MEASURES regulating the operation of motorcycles as public utility vehicles will be given priority when the Senate resumes session on Jan. 20, Senator Grace S. Poe-Llamanzares said.
In a Monday letter to the Land Transportation Franchising and Regulatory Board (LTFRB), Ms. Poe-Llamanzares, who chairs the chamber’s Committee on Public Services, said: “The legalization of motorcycle taxis is a priority measure of the Committee and will be tackled when the Senate resumes.”
The 18th Congress went on break on Dec. 21 for the year-end holidays.
Ms. Poe-Llamanzares’s letter was addressed to LTFRB Chairman Martin B. Delgra III, raising concerns about the timing of the regulator’s decision to cap the number of drivers employed by the Angkas motorcycle service (DBDOYC, Inc.) at 10,000 for Metro Manila from the current roster of 27,000.
“We need to consider the timing of this decision in the context of increased demand due to the holidays and the dire need for alternative transport in the metros,” she said.
An inter-agency technical working group studying the regulation of motorcycle taxis, led retired police major general Antonio N. Gardiola, Jr., extended the pilot program for motorcycle taxis to March, while allowing two other entrants to participate, JoyRide and Move It.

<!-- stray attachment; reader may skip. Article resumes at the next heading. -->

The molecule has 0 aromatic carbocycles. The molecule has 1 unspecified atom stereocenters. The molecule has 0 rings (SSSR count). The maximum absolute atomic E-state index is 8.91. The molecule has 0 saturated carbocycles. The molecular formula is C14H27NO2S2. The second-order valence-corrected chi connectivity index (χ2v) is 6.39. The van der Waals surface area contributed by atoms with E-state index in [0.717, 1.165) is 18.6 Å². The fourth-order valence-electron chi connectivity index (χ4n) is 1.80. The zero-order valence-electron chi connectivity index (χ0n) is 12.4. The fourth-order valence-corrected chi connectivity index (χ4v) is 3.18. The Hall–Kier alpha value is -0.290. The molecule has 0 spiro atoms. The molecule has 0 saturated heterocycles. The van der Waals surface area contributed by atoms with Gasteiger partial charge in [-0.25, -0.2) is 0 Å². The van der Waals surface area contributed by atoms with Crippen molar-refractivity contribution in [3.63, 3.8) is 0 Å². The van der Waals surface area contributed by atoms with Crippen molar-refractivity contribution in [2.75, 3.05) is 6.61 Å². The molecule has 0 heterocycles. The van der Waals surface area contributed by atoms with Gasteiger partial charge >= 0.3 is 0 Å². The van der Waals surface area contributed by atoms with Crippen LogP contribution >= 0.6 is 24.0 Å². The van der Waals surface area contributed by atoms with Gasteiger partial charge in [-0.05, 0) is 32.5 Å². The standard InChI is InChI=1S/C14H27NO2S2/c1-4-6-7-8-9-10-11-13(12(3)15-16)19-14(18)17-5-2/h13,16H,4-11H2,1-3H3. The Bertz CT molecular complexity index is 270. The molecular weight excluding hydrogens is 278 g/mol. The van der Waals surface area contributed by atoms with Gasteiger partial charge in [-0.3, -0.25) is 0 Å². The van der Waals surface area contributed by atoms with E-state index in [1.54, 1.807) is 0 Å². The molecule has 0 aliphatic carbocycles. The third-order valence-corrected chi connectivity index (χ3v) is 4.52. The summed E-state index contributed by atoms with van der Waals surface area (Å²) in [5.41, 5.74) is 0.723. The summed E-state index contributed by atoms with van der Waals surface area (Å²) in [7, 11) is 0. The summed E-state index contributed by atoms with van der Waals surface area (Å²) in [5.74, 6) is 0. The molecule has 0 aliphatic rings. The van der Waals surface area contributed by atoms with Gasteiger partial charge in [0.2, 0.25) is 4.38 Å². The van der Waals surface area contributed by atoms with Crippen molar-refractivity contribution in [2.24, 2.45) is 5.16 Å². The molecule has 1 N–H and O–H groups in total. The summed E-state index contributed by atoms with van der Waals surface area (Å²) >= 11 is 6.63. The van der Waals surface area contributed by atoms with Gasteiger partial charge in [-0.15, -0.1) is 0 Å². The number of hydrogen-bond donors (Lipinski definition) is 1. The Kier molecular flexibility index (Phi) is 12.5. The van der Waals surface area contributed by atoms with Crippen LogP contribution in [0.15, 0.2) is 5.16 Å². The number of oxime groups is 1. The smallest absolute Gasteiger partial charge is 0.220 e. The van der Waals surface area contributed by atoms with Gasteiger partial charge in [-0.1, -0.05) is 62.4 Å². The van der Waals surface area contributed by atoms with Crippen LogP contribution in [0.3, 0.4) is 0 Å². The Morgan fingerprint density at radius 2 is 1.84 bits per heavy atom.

Ms. Poe-Llamanzares noted that while she welcomes competition, she raised the issue of whether the two new entrants can match the performance and safety record of Angkas.
“Surely, there must be a way to accommodate new players in the pilot program without great inconvenience to the riding public.”
Four Senate bills propose to recognize motorcycle taxis as PUVs and to regulate their operation; 13 bills have been filed in the House of Representatives. All are pending at the committee level.
When asked if the measures can be enacted before March, the end of the extended pilot period, Ms. Poe-Llamanzares told DzMM radio Monday: “Well, tayo ay umaasa… so ito ay didinggin naman natin kaagad-agad, so sana before March 2020 (We are hoping… and as such we will hear the bills immediately and will try to pass a law by March).” — Charmaine A. Tadalan